The sad events that took place last month in Lac-Mégantic proved that social media can easily escape the official communications channels during a crisis situation. Facebook and Twitter were informing the friends and family of victims (often erroneously) of the unfolding disaster in real time — even publicly naming names of victims long before anything could be officially confirmed.
For the people of Lac-Mégantic, the absence of official news, facts and information drove them into hastily formed online communities where hard facts were served up in equal measure alongside rumours and hearsay…all leading to confusion and panic in an already fraught situation.
“The people in Lac-Mégantic, or who had family there, were in distress,” said Frédéric Gamache, one of eight volunteers moderating a Support Lac-Mégantic Facebook page in an interview with the Montreal Gazette. “They needed to know what was happening, minute-to-minute, and we had to be the social media that was verifiable.”
As events rolled out on that fateful night, Twitter told the story of the disaster in real time. Facebook communities appeared in droves, and charities began fundraising online before the night was through. Sadly, unauthorized lists of missing persons started to appear on websites and blogs.
The police force, Sûreté du Québec (SQ), was also actively engaging in social media. SQ spokesman Sgt. Gregory Gomez del Prado, told the Montreal Gazette that online activity did help in cross-checking information. But the challenge was to “adapt using the social media world to be as efficient as possible without compromising the investigation or emergency procedures.”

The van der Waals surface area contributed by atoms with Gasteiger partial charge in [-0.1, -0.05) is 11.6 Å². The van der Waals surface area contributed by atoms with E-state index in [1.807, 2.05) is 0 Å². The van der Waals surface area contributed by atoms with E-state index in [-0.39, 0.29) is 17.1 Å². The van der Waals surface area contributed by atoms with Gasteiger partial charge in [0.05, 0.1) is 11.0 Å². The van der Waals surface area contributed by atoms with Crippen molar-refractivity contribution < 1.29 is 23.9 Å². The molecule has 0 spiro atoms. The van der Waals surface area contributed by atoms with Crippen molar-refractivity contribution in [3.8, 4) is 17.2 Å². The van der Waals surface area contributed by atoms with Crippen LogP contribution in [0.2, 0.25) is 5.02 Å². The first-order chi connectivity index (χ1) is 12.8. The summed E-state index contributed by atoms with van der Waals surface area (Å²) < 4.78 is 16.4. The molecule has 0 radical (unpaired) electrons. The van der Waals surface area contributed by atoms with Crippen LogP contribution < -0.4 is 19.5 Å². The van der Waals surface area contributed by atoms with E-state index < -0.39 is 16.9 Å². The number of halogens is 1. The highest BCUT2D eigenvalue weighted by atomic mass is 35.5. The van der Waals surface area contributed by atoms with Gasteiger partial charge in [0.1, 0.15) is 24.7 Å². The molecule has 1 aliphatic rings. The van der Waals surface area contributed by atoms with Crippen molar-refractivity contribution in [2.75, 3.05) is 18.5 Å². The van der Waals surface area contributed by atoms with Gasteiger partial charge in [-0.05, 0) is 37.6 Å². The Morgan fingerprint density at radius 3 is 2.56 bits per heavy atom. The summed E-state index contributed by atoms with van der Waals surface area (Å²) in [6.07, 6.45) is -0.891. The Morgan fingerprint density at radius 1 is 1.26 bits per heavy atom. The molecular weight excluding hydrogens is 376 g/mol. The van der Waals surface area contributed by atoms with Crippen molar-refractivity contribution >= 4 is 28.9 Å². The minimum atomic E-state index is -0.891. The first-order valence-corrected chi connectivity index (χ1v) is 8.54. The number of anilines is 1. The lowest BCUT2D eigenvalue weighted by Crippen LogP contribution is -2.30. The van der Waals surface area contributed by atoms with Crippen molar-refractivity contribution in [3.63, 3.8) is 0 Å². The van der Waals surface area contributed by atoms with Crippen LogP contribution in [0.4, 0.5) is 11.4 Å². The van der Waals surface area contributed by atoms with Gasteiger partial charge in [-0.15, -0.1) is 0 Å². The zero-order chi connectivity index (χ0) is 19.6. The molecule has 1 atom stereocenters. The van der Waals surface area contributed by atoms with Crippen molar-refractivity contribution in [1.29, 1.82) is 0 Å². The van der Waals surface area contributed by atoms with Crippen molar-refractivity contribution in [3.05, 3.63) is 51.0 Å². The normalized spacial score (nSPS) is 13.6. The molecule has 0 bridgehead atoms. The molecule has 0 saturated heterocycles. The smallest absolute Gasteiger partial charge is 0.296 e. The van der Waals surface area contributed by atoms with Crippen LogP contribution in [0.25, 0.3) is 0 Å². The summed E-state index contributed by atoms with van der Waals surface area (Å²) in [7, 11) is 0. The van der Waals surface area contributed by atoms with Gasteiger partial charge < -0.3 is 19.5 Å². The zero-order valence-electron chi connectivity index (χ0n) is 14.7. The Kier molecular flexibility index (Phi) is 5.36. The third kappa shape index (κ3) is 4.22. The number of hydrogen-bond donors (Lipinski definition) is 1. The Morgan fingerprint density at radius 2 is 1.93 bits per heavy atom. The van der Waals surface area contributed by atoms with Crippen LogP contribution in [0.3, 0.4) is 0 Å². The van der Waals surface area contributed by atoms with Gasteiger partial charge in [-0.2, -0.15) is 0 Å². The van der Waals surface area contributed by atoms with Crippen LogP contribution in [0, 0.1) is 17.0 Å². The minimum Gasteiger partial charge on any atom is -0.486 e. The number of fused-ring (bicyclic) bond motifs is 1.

Lac-Mégantic held many hard lessons for first responders and emergency services. One of the most important is that, in disaster situations, social media is the key to engaging with the community and managing communications.
Emergency responders need to establish immediately a viable social media presence and have a clear idea what what is being said and who is saying it on behalf of the service. They also need to be able to easily monitor social media chatter across social networks. The focus should be on getting up-to-the-minute news and facts out while engaging with the community to offer advice and seek information.
One of many social media management software options is CrowdControlHQ which has a strong track record in fire and rescue service deployments. It centralizes communications for a distributed workforce, provides monitoring tools, an audit trail along with moderation and search facilities. In addition, it provides the in depth analytics that help in understanding community conversations and engagement levels.
In short, it strips out the complexities and risks of managing real time communications during dynamic, high-stress situations to provide a cohesive voice — a resource that people can turn to and trust.
This article was originally published on the Thornley Fallis blog.
- Motives behind Lance Armstrong’s confession
- Digital grassroots: the Internet fights back
- Social media key PR driver